Astronomers and engineers speak a different language.
This could cause Babel-like confusion when you’re building a football field-sized telescope for a Chilean observatory — with engineers in British Columbia and astronomers in California.
But when words fall hopelessly short, builders at Dynamic Structures Ltd. have another ace up their sleeves.
They rely on 3D rendering and prototype modeling tools from Autodesk Inc. to convey their message.
Read related story: Making communication come alive with 3D digital tools
The Coquitlam, B.C.-based design and construction firm known for building bridges, amusement rides and observatories, is project lead for a nine-year mission to build a thirty-metre optical telescope dubbed (surprise, surprise) TMT (Thirty Metre Telescope).
If completed on schedule, this gargantuan telescope will be a cosmological triumph, dwarfing the largest observatories in use today.
The core technology will be a 492-segment, 30-metre diameter primary mirror capable of providing up to 10 times the magnification power of existing ground-based telescopes.
The world’s most powerful telescope is currently the Large Binocular Telescope in Arizona’s Mount Graham. It features two 27-foot diameter mirrors.
When completed around 2018, TMT will be the largest optical, ultra-violet and infra-red telescope in the world.
It will help scientists determine the structures and chemical makeup of planets in different solar systems, as well as locate and analyze the light from the first stellar systems born soon after the Big Bang.
But for now one of the main concerns of Dynamic Structure engineers is making sure that they and astronomers based at the California Institute of Technology in Pasadena, Calif. are on the same page.
“Discussing complex structures and ideas from the point of view of dissimilar disciplines in very difficult, more so when people are hundreds of miles apart,” says Craig Breckenridge, drawing office manager at Dynamic Structures.
Simply put astronomers and engineers speak different technical languages, he said.
“For example, it’s sometimes tricky for us to communicate how a certain part of the structure will work in terms that astronomers would understand. On the other hand, it’s not easy for them to tell us what they need in terms we can comprehend.”
Adding to the difficulty is that many of the 200,000 parts of the 2,000-ton TMT have never been manufactured before. So establishing a common reference with previously known objects or mechanics can be tough.
Some four years ago Dynamic Structures began extensively using 3D rendering and prototyping tools for design work.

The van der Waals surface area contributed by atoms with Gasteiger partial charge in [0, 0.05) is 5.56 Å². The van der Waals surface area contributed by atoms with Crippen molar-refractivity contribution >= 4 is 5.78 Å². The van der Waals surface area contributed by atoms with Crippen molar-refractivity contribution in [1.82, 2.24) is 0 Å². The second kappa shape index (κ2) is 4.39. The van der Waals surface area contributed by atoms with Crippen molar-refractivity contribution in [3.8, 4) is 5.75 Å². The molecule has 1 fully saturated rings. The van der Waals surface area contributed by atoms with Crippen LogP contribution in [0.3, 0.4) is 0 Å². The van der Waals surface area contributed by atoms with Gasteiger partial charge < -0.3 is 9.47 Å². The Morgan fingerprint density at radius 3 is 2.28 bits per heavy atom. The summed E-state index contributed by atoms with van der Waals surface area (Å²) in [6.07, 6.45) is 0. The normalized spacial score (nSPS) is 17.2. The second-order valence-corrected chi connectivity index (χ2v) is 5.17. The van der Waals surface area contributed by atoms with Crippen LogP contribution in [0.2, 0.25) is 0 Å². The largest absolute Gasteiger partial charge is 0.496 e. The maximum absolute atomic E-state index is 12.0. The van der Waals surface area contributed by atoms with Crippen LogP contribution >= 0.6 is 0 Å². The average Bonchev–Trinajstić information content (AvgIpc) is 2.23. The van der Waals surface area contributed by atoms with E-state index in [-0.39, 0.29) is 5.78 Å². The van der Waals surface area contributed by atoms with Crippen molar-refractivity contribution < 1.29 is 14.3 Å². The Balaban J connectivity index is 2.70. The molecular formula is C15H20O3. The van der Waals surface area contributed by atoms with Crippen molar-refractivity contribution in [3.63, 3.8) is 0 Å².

The visualization capability afforded by the software products from Autodesk makes it easier for designers to communicate principles, intentions and design consequences, Breckenridge explained.
“Rather than try to find the right words, or decipher blueprints or flat drawings, scientists and engineers can view and manipulate three dimensional models,” he said.
For example, he said by using Autodesk Inventor, a 3D product simulation tool, designers can create digital models of the final product for scientists and builders to inspect long before manufacturing begins.
People can see — on computer screens — how the moving parts would in the actual work environment, said Breckenridge.
Lars Lindskog, mechanical engineer for cyclotron operations at Coviden AG, a global healthcare products provider based in Maryland Heights, Mo, often encounters the same problems as Breckenridge.
“It’s very hard to help clients see how gears or arms would actually work if you’re working with static drawings,” he said.
“With a design tool that actually adds motion to the drawn parts, viewers can easily visualize how the parts work,” he said.
Autodesk’s Navisworks building information modeling (BIM) software offers visual information on how various design components will interact with one another.
AutoCAD and 3D Studio Animation tools are also being used in the project.
“When you have snap-to-lines capability, it’s much easier to detect design conflicts,” said Gary Simeunovic, an AutoCAD software user and trainer at Colt and WorleyParsons, an Edmonton-based engineering firm serving the hydrocarbon industry.
“If you can locate these clashes before anything is built, you can save a lot of time and money by avoiding repetitions,” he said.
Some 20 years ago, before the advent of computer aided digital design tools, large telescopes were built in sections, according to Breckenridge.
“Builders would construct one section of the project and conduct trial assemblies later. It was only after the next section was built that engineers could determine if the two sections would actually work together.”
Design clashes can cause months of delay and tens of thousands of dollars in budget overruns, Breckenridge noted.
“If the parts don’t fit, it means back to the drawing board. Today you can do all that on the drawing board.”